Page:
Is it better to have light intensity or duration of light or does it even matter as long as you hit DLI ?
What a great question that we as indoor farmers are uniquely positioned to research.
- Define “Is it better” - do you mean better for the plant, or better for the farmer? It may be more efficient to run very high intensity lighting for 8 hours during non-peak hours rather than 24 hours low intensity.
- Based on the crop type, I think there is a “max net photosynthetic response” rate that can be reached. Beyond that, you start to have problems, this varies based on many factors in environment, but at some point a plant can only react so fast. I would think that this max would then define the minimum photoperiod necessary to reach DLI.
- Photoperiod by itself is important as plants can flower based on short or long days, so this will always have to be factored into the equation when dealing with flowering plants (I assume your question is related to strawberries). So if your definition of “better” is more plants flowering quicker, then depending on the variety perhaps a longer phototperiod is what you should go for.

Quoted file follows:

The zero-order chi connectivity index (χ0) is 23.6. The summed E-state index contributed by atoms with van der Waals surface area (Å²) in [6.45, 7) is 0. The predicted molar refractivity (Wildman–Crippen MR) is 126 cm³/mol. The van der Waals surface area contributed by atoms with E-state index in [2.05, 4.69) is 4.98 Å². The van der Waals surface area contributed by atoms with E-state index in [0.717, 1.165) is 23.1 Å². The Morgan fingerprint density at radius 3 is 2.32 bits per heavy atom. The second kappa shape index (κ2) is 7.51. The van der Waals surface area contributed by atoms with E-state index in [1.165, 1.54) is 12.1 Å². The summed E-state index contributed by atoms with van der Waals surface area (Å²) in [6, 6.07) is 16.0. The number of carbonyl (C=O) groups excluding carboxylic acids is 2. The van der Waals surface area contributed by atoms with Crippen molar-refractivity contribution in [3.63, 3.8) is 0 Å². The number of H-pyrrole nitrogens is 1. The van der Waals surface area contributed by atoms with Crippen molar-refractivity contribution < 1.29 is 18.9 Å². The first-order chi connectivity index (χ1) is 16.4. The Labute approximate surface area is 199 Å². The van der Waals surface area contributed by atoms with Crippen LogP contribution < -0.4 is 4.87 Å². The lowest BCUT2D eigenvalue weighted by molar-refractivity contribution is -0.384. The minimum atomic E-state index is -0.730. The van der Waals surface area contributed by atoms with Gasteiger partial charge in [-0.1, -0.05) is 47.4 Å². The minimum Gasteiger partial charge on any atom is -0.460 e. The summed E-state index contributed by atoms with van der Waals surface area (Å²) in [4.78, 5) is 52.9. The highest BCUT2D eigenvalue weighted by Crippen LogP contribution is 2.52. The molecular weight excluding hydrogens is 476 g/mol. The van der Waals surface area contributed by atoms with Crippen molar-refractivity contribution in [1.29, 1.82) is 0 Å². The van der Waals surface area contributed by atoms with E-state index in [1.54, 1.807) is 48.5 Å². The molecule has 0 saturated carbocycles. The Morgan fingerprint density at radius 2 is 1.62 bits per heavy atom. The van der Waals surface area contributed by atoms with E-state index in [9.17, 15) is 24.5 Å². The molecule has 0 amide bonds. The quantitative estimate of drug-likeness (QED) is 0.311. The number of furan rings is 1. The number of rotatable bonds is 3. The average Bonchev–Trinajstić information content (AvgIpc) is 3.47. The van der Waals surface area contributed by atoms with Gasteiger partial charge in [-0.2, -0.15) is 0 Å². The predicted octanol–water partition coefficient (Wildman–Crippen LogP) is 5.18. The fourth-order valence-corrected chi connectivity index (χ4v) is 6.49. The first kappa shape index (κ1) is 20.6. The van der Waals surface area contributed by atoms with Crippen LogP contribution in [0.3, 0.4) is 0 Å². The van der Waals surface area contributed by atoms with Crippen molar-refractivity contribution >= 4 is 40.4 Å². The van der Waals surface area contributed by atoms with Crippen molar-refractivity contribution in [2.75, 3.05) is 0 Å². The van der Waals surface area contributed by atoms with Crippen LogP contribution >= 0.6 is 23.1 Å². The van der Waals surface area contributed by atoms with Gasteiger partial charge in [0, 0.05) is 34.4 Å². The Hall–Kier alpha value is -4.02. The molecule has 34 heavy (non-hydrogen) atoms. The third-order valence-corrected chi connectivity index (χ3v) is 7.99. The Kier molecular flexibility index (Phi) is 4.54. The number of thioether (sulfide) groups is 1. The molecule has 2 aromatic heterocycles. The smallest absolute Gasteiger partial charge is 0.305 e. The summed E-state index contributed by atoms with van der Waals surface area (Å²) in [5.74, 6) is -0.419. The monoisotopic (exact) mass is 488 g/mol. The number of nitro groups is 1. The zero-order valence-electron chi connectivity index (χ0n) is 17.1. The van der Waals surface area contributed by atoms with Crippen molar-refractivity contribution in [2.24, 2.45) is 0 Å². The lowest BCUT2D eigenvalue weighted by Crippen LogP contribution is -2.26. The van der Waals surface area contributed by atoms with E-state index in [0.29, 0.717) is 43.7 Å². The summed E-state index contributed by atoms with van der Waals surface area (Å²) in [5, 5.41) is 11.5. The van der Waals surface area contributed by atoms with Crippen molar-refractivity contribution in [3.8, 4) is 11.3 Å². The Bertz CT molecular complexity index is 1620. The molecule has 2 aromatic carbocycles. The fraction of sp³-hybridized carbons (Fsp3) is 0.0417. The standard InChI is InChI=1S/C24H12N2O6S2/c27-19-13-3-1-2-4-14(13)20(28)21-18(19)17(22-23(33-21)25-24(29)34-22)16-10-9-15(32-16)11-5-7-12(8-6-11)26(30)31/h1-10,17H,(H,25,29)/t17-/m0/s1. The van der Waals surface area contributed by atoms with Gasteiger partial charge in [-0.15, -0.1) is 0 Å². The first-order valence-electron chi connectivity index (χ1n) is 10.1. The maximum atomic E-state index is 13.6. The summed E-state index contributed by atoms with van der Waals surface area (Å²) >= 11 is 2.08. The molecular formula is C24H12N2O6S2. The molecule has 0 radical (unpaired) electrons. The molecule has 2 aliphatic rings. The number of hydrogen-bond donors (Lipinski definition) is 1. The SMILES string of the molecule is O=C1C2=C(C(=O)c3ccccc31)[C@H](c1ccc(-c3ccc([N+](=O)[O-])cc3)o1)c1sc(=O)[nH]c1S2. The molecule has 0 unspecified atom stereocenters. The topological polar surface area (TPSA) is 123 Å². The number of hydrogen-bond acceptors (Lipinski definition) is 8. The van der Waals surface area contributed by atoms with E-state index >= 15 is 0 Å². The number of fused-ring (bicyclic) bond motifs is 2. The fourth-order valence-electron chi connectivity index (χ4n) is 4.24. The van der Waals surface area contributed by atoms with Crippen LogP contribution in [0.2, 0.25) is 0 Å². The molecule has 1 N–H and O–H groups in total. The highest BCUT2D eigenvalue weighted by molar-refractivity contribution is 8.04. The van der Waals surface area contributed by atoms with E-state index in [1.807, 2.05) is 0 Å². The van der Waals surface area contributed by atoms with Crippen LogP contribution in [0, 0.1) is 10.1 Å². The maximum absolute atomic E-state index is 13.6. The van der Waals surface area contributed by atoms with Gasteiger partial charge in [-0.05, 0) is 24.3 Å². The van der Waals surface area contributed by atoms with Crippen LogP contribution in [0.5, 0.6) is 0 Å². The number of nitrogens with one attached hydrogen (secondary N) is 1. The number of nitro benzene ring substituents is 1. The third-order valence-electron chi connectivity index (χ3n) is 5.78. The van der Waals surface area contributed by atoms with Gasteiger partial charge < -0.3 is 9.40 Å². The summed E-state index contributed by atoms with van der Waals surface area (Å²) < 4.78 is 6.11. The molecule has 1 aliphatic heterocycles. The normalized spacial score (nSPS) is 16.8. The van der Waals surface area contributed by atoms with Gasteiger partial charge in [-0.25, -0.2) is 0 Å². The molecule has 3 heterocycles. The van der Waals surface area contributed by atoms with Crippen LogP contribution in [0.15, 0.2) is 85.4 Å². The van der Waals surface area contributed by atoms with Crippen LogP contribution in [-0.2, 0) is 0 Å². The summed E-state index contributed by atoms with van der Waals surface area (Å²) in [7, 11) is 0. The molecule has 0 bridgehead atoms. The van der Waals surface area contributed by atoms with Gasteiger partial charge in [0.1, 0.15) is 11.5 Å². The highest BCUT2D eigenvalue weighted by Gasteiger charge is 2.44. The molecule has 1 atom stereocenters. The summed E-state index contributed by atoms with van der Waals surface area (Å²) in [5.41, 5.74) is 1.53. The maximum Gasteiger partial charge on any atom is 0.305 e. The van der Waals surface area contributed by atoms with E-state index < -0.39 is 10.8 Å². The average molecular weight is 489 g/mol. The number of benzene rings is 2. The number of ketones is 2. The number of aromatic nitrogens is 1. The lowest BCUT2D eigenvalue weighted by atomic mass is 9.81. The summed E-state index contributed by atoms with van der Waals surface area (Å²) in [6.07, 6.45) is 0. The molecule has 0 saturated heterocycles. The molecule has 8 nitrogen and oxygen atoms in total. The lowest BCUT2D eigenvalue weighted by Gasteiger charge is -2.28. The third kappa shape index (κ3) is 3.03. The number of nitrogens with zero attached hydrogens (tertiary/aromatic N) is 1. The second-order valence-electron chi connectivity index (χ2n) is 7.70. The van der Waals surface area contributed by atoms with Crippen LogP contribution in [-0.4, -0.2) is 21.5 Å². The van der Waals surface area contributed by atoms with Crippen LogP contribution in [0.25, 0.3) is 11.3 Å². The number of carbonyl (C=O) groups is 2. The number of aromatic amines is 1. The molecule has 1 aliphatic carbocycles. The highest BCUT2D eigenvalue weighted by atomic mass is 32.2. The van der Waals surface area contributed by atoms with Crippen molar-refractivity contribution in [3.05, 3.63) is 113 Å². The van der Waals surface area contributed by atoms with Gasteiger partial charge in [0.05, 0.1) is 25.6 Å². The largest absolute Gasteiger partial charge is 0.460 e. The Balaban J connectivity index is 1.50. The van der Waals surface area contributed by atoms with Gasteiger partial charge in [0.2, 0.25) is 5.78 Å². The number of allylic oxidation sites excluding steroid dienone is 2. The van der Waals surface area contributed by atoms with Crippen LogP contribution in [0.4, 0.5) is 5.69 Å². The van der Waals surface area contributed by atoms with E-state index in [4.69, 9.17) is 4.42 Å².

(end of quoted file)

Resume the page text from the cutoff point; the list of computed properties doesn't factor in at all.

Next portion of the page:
Great talk by Chieri Kubota on this topic:
I was just wondering if their was advantage to having less intense light but longer time.
I’m running 20 DLI in 8hrs which the plants are growing good.
Just seeing if their is something better
You’ve probably read this, but I think this is the most comprehensive resource on Strawberries: https://cals.arizona.edu/strawberry/Hydroponic_Strawberry_Information_Website/Env._Control.html
“DLI - Daily light integral. Light requirement for winter strawberry production is not well known despite the status of widely practiced commercially in Asian countries. However, photosynthetic characteristics measured for strawberries show two interesting aspects in our literature review. First, the photosynthetic saturation point (the light intensity) is reportedly 800-1200 micro-mol/m2/s PPF (photosynthetic photon flux) (Morgan, 2006). The second interesting aspect reported elsewhere is that strawberry plants show relatively steep diurnal decline of net photosynthetic rate (Inaba, 2007), possibly due to the negative feedback of photosynthesis, suggesting that morning hours are critical time for promoting photosynthesis. Minimum DLI (daily light integral in mol/m2/d) has not been known partly due to the non-linear relationship between plant growth and the cumulative PAR. Day length also affects the dormancy status (rosette-type morphology), largely affecting the light interception (therefore canopy photosynthesis) as well as vegetative growth rate. More studies are needed to find the optimum light environment (photoperiod and DLI) for strawberry plants.”
This offers detailed analysis for a few specific cultivars: